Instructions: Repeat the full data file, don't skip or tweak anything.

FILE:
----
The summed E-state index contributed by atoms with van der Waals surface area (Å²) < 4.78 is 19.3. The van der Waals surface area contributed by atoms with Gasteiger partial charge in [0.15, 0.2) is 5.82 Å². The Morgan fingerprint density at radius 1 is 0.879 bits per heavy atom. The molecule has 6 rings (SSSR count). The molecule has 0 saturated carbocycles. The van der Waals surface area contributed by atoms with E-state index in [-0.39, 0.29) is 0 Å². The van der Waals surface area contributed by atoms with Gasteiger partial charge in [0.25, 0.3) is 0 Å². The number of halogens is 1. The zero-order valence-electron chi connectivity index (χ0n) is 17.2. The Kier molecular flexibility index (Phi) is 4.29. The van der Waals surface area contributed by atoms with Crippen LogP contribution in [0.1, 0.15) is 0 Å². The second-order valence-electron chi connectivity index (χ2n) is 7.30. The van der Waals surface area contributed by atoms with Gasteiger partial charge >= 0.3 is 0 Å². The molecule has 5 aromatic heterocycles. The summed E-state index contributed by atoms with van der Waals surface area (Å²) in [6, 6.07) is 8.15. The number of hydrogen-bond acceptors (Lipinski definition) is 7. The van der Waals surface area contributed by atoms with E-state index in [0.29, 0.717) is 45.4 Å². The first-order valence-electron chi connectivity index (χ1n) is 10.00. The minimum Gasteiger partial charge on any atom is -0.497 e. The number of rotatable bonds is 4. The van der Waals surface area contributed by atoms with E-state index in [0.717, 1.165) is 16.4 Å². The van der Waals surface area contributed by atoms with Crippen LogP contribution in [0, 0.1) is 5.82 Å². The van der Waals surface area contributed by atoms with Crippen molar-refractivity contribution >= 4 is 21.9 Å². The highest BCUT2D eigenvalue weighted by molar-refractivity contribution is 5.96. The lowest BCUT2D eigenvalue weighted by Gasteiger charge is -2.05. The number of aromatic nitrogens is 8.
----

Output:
The summed E-state index contributed by atoms with van der Waals surface area (Å²) < 4.78 is 19.3. The van der Waals surface area contributed by atoms with Gasteiger partial charge in [0.15, 0.2) is 5.82 Å². The Morgan fingerprint density at radius 1 is 0.879 bits per heavy atom. The molecule has 6 rings (SSSR count). The molecule has 0 saturated carbocycles. The van der Waals surface area contributed by atoms with E-state index in [-0.39, 0.29) is 0 Å². The van der Waals surface area contributed by atoms with Gasteiger partial charge in [0.25, 0.3) is 0 Å². The number of halogens is 1. The zero-order valence-electron chi connectivity index (χ0n) is 17.2. The Kier molecular flexibility index (Phi) is 4.29. The van der Waals surface area contributed by atoms with Crippen LogP contribution in [0.1, 0.15) is 0 Å². The second-order valence-electron chi connectivity index (χ2n) is 7.30. The van der Waals surface area contributed by atoms with Gasteiger partial charge >= 0.3 is 0 Å². The molecule has 5 aromatic heterocycles. The summed E-state index contributed by atoms with van der Waals surface area (Å²) in [6, 6.07) is 8.15. The number of hydrogen-bond acceptors (Lipinski definition) is 7. The van der Waals surface area contributed by atoms with E-state index in [0.29, 0.717) is 45.4 Å². The first-order valence-electron chi connectivity index (χ1n) is 10.00. The minimum Gasteiger partial charge on any atom is -0.497 e. The number of rotatable bonds is 4. The van der Waals surface area contributed by atoms with E-state index in [0.717, 1.165) is 16.4 Å². The van der Waals surface area contributed by atoms with Crippen LogP contribution in [0, 0.1) is 5.82 Å². The van der Waals surface area contributed by atoms with Crippen molar-refractivity contribution >= 4 is 21.9 Å². The highest BCUT2D eigenvalue weighted by molar-refractivity contribution is 5.96. The lowest BCUT2D eigenvalue weighted by Gasteiger charge is -2.05. The number of aromatic nitrogens is 8.